Few thought that Dubrovnik would be directly affected by the break-up of Yugoslavia: no significant Serbian minority lived in the city, and its strategic importance was questionable. However, in October 1991 units of the JNA (Yugoslav People’s Army), supported by volunteers from Montenegro and Serb-dominated eastern Hercegovina, quickly overran the tourist resorts south of Dubrovnik and occupied the high ground commanding approaches to the city. The bombardment of Dubrovnik began in early November and lasted until May 1992. Despite considerable damage to the town’s historic core, Dubrovnik’s medieval fortifications proved remarkably sturdy, with the fortresses of Revelin and St John (the latter more familiar to tourists as the site of the aquarium) pressed into service as shelters for the civilian population.

The logic behind the attack on Dubrovnik was confused. Belgrade strategists unwisely considered it an easy conquest, the fall of which would damage Croatian morale and break the back of Croatian resistance elsewhere on the Adriatic. The attack on Dubrovnik also presented an effective way of dragging both the Montenegrins and the Serbs of eastern Hercegovina into the conflict, not least because it seemed to promise them ample opportunities for pillage. Attacking forces employed a mixture of bad history and dubious folklore to justify their actions. Dubrovnik’s links with medieval Serbia, and the fact that so many leading Ragusan families had originally come from the Balkan interior, were unconvincingly offered up as evidence that the early republic had been part of the Serbian cultural orbit. In a particularly twisted piece of cultural logic, opportunist Serbian intellectuals painted modern-day Dubrovnik as a cesspit of Western corruption that could only be purified by the macho values of the Balkan hinterland. A special edition of the Montenegrin magazine Pobjeda published in November 1991 and entitled The War for Peace argued, with startling mendacity, that Dubrovnik was under the control of World War II fascists and therefore deserved to be conquered.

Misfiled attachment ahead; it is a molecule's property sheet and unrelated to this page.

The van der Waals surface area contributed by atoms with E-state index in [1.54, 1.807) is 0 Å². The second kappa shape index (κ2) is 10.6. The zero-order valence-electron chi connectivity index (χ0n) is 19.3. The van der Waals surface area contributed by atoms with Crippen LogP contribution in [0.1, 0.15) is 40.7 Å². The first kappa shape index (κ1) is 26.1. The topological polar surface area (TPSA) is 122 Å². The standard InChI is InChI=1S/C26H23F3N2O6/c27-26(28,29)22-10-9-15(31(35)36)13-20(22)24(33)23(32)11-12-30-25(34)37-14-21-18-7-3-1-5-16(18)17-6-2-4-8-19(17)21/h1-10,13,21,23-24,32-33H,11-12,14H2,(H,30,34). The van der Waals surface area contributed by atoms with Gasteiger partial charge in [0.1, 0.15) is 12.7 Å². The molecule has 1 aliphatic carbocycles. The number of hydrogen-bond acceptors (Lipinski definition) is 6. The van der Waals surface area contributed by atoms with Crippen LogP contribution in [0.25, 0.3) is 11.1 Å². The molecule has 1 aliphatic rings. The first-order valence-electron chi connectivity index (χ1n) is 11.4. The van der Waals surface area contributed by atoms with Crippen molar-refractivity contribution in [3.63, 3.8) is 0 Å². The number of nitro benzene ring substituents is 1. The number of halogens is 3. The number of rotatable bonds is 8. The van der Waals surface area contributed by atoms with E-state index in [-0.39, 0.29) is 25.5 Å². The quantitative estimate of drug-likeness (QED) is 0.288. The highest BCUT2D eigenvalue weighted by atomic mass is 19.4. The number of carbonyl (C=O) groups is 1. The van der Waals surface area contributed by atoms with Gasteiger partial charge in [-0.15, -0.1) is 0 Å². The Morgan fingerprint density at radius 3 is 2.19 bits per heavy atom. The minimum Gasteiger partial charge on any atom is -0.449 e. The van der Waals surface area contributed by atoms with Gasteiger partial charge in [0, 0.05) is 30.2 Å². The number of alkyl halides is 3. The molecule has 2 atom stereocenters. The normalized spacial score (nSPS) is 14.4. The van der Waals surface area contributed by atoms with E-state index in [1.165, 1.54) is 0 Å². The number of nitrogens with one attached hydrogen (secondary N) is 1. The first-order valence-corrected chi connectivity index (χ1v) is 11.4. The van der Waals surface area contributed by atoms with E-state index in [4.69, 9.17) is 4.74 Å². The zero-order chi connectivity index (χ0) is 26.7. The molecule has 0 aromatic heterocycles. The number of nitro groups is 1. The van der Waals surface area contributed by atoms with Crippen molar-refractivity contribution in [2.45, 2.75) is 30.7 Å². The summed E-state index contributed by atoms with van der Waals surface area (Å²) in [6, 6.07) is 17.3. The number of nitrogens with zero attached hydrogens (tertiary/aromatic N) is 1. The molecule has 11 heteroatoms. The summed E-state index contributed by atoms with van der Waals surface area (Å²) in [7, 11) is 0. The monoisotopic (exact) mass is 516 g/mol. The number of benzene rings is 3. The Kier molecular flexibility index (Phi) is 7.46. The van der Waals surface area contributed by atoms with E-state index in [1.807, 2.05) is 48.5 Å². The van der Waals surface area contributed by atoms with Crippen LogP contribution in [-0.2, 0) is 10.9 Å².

Contrary to Serbian–Montenegrin expectations, Dubrovnik’s hastily arranged defences held out, and in the end the siege was broken in July 1992 by a Croatian offensive from the north. Once Dubrovnik’s land links with the rest of Croatia had been re-established, Croatian forces continued their push southwards, liberating Cavtat and Čilipi.

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